When a state within an fsm clause is about to be enabled, but one of its siblings is already enabled, that sibling is automatically disabled first. In this case, if we were to call (enab! fighter 'Guarding), it would automatically call (disab! fighter 'Neutral) first.

Nested States

A state clause may appear within another state clause, establishing a hierarchy of state machines.

If you attempt to enable a child state, and its parent is disabled, the parent will automatically be enabled first.

Similarly, if you disable a parent state when any of its children are enabled, those child states will automatically be disabled first.

(defclass Owl
  (fsm
    (state* Sleeping
      ...
      (meth on-startled ()
        (@enab! 'Awake))) ; disables Sleeping, enables Fleeing

    (state Awake
      (fsm
        (state* Fleeing
          ...
          (meth on-collide (other)
            (when (is? other TreeBranch)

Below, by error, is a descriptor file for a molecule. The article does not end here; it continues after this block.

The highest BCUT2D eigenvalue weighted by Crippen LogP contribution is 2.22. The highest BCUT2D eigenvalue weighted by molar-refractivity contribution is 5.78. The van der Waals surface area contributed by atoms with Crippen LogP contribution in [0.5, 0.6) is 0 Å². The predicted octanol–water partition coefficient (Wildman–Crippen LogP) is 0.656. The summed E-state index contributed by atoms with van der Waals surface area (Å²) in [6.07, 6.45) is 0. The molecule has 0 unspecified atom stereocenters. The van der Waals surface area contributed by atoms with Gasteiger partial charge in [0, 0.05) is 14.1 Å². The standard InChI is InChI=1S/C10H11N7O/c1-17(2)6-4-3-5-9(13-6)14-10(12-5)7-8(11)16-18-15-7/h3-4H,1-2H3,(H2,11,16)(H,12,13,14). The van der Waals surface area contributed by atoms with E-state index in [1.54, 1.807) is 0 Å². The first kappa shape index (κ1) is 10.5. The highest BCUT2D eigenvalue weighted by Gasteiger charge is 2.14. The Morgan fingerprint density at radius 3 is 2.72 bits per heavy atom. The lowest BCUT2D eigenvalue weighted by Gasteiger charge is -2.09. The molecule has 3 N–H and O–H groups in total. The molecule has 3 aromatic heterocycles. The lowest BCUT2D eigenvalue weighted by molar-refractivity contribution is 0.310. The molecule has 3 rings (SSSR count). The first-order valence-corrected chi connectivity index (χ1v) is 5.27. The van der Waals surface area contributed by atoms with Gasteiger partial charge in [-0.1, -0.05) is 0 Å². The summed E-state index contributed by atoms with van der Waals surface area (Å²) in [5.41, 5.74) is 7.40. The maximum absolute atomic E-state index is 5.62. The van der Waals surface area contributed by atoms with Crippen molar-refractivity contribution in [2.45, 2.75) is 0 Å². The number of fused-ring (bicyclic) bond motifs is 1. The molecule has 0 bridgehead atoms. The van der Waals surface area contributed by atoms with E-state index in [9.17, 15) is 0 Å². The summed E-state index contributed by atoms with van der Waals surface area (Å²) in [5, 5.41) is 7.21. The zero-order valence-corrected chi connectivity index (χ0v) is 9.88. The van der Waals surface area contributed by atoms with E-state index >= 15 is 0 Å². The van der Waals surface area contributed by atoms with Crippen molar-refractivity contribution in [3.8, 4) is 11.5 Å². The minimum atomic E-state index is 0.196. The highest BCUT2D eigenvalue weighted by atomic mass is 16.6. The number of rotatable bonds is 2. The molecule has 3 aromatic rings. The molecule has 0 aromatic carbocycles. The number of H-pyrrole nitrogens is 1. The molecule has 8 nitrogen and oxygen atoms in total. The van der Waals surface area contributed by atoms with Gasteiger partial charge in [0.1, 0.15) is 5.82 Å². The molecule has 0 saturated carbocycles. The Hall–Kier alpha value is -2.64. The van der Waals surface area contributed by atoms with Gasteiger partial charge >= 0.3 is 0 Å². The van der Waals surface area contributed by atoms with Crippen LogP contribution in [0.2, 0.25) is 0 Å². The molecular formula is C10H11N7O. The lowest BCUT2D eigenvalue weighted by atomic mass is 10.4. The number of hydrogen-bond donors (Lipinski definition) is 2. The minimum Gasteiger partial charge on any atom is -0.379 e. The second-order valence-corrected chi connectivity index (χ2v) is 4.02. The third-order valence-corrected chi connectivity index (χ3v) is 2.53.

(@enab! 'Perching other)))) ; disables Fleeing
        
        (state Perching
          ...
          (meth on-step ()
            (unless (humans-nearby? @self)
              (@enab! 'Sleeping)))))))) ; disables Perching and Awake

Initialization and Finalization

A state may include an init-state clause and/or a fini-state clause. These are analogous to the init and fini clauses which can appear at the toplevel of a class.

init-state defines a method which is automatically invoked just after the state is enabled. Its arguments are the same arguments which were passed to enab! or @enab!.

(defclass Cog
  (fsm
    (state* Immobile
      (meth on-activate ()
        (@enab! 'Mobile (rand-select -1 1))))

    (state Mobile
      (field direction)
      (field rotation-rate)

      (init-state (@direction)
        (= rotation-rate (* @direction 0.3))))))

When a state is enabled automatically by GameLisp (e.g. if it's a parent state whose child state is enabled, or if it was defined using state* rather than state), then its initializer is invoked with no arguments.